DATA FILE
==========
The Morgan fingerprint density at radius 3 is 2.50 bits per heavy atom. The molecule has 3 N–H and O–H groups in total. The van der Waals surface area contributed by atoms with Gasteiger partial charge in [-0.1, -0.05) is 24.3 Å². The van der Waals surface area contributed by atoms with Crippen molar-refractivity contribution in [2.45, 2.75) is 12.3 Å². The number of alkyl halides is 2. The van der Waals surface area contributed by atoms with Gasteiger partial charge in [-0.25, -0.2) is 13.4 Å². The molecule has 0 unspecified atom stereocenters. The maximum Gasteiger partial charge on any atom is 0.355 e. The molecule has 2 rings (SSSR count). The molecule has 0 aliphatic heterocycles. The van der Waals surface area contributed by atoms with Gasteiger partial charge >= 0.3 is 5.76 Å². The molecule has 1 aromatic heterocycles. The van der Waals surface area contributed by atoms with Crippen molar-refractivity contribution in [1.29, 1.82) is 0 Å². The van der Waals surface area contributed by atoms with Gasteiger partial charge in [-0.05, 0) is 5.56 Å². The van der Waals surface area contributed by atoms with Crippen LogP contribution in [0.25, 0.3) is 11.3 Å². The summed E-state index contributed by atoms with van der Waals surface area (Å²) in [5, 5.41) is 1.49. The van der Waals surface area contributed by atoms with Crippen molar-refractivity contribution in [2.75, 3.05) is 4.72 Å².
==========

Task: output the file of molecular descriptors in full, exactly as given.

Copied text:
The Morgan fingerprint density at radius 3 is 2.50 bits per heavy atom. The molecule has 3 N–H and O–H groups in total. The van der Waals surface area contributed by atoms with Gasteiger partial charge in [-0.1, -0.05) is 24.3 Å². The van der Waals surface area contributed by atoms with Crippen molar-refractivity contribution in [2.45, 2.75) is 12.3 Å². The number of alkyl halides is 2. The van der Waals surface area contributed by atoms with Gasteiger partial charge in [-0.25, -0.2) is 13.4 Å². The molecule has 0 unspecified atom stereocenters. The maximum Gasteiger partial charge on any atom is 0.355 e. The molecule has 2 rings (SSSR count). The molecule has 0 aliphatic heterocycles. The van der Waals surface area contributed by atoms with Gasteiger partial charge >= 0.3 is 5.76 Å². The molecule has 1 aromatic heterocycles. The van der Waals surface area contributed by atoms with Crippen molar-refractivity contribution in [1.29, 1.82) is 0 Å². The van der Waals surface area contributed by atoms with Gasteiger partial charge in [-0.05, 0) is 5.56 Å². The van der Waals surface area contributed by atoms with Crippen LogP contribution in [0.25, 0.3) is 11.3 Å². The summed E-state index contributed by atoms with van der Waals surface area (Å²) in [5, 5.41) is 1.49. The van der Waals surface area contributed by atoms with Crippen molar-refractivity contribution in [2.75, 3.05) is 4.72 Å².